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Juneco Bridge


Modeling Information and Examples

Juneco 75' Deck Truss Bridge

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I am wondering what the prototype for this bridge was or is or if it is simply a generic bridge. In either case, the finished product is quite pleasing to the eye. 

The first thing I have to suggest when you begin this kit is to read the instructions. I began by sorting out the different shapes and sizes and gave the instructions the once over and I thought I had it all in hand. However, later in the construction I noticed that I was missing some important pieces. Before I ranted to the company I went back and took a look at what I had done and realized that I had cut up 2 pieces when the proper length pieces had been precut for me. This left me without the proper parts to complete the kit and I had to use strip wood to make the parts. 

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So once you have the parts sorted and labeled and the instructions thoroughly read, what next? Well I went to the garage to grab a piece of scrap pine and laid the full size drawing of one side of the bridge on it. 

On top of that I thumb tacked some waxed paper. This allows me to build the trusses of the bridge right over the drawing ensuring exact alignment of the pieces. The waxed paper protects the drawing from becoming one with the trusses. I used ordinary straight dressmakers pins to hold the pieces of wood in alignment to the drawing. Once I had everything assembled dry, I removed the pieces of wood but not the pins and began gluing up. This way, the pins would allow me to assemble the trusses exactly as I had laid them out dry. Once one side was complete I simply replaced the waxed paper with fresh and laid out the other side exactly as the first. 

The rest of the assembly was fairly straightforward. The only tricky part was constructing the lateral braces. The instructions indicated that these could be either lap jointed to form an X or could be made with three pieces. I tried the three-piece method but had trouble getting proper alignment so I tried the lap joint method. You know you have reached a pinnacle of modeling when you can put together two sixteenth of an inch square pieces together with a lap joint. Using my optivisor and a strong lamp the work went quite easily. I used the same method I was taught way back in shop in high school. I simply scored the wood about half way down with an exacto knife on either side of the notch and then a few more times in between and then knocked out the waste. With a little trimming up with the exacto knife, a smooth square and even notch was easy to make. I repeated this for the corresponding piece and soon found that if I was careful with the width of the notch I could make both pieces snap together and hold without glue.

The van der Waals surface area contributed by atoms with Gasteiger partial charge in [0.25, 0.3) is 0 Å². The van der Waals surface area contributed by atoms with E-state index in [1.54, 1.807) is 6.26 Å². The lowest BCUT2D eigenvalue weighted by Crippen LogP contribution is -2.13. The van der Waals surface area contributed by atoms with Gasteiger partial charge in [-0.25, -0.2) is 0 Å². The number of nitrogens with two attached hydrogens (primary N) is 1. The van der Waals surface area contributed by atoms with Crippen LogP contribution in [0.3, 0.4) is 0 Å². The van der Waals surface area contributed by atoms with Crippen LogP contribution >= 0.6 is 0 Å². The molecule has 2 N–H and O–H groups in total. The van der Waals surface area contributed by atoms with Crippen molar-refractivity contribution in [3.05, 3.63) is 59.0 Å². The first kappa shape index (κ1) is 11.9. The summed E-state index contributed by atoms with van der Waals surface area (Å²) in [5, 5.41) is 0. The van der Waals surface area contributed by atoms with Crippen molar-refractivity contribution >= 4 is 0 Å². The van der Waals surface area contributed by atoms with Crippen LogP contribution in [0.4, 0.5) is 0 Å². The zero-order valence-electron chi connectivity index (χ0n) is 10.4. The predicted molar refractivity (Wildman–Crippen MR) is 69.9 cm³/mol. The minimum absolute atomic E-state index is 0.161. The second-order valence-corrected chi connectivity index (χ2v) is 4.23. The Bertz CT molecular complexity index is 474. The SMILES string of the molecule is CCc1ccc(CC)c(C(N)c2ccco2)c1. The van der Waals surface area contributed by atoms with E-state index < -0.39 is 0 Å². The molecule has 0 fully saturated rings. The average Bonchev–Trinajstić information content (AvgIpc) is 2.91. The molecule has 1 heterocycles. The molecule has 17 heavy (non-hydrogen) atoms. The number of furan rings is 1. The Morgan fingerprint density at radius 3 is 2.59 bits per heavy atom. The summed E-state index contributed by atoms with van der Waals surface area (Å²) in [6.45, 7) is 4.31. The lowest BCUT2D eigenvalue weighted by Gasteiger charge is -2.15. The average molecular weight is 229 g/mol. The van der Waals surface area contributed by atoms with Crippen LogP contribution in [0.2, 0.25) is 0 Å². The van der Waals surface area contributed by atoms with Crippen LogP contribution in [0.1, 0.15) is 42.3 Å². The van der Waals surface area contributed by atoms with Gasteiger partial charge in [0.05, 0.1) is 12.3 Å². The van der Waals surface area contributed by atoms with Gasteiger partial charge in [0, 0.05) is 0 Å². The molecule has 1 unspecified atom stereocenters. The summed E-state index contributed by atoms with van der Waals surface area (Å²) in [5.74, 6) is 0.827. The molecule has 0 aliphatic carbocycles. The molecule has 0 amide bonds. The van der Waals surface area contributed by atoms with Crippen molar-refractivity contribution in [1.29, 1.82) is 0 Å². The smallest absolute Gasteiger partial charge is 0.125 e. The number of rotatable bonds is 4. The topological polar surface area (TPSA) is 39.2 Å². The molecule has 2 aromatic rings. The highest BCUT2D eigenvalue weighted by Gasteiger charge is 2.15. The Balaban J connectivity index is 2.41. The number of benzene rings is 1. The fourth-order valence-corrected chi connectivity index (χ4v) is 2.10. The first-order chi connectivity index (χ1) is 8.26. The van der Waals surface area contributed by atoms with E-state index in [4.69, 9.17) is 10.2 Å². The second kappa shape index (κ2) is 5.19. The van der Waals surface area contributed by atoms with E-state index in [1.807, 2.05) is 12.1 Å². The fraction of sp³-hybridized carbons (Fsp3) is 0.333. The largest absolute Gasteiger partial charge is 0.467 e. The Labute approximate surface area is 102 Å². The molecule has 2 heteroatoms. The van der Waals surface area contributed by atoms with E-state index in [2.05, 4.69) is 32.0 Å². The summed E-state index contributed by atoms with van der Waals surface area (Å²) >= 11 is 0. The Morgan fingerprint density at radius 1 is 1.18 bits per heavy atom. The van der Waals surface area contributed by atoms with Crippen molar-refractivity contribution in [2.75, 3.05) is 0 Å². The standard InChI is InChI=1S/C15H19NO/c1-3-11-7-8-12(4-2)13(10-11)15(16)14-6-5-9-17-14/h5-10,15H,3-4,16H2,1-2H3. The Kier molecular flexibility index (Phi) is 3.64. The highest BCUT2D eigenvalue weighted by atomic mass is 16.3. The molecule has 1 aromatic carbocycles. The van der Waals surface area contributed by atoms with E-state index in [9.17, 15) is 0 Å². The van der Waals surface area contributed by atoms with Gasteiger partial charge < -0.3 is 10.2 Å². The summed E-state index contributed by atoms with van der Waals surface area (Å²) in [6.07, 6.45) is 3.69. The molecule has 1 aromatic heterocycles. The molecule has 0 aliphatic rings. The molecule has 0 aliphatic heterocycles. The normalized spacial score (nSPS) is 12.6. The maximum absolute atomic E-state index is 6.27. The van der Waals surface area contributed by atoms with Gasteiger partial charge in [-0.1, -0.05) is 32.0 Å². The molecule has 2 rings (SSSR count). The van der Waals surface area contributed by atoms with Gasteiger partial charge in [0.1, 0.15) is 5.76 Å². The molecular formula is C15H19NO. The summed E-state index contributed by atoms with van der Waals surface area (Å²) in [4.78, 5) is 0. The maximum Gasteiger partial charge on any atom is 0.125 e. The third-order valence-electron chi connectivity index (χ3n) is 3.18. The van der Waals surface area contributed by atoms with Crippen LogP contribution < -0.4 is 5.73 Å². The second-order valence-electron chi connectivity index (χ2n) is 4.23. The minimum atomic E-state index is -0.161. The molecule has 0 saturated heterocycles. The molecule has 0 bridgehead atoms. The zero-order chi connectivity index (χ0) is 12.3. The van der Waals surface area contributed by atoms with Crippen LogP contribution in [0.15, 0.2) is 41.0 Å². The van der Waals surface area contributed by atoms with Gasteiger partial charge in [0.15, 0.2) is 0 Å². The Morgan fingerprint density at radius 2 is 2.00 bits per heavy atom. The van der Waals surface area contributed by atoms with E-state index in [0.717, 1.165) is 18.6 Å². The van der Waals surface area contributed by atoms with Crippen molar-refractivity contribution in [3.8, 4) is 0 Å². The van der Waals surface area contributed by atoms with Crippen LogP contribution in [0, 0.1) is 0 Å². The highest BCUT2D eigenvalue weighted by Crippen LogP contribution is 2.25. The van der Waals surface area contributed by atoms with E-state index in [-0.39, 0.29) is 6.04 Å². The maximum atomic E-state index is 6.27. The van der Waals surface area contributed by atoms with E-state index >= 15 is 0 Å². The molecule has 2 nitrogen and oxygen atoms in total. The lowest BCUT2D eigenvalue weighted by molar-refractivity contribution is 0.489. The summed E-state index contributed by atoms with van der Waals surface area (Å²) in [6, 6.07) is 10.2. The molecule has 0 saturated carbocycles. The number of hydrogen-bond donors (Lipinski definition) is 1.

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It took some careful positioning with the tweezers to get all the lateral and sway braces in place but once that was done it really started to look like a bridge. Pieces of wire and nut bolt washer castings were used to represent the steel cables. The only thing to be careful of here is to make sure the holes you drill are straight and true! I found the white metal nut bolt washer castings to be of decent detail but I ran short of them and had to use some plastic castings by Campbell. 

I hand laid code 70 rail on the deck spiking every tie. I think if I were to do this again I would glue the rail using pliobond or other contact cement as the spikes had to be shortened so they did not penetrate completely through the deck. The overall effect I think is acceptable though 

I finished the model using a mixture of black India ink diluted with rubbing alcohol to make a stain. The metal parts received a coat of grimy black paint followed by dry brushing some rust on. 

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I highly recommend to those that have not built a kit from wood to try something like this bridge. It was a highly rewarding experience. It may look complicated but it really is not that bad at all. With this one under my belt I am ready to tackle that tall trestle that I have been wanting to build since I was a kid. Campbell among others make many different types of wood bridges and they might be just the thing for your dilapidated branch or your mainline if you model an older period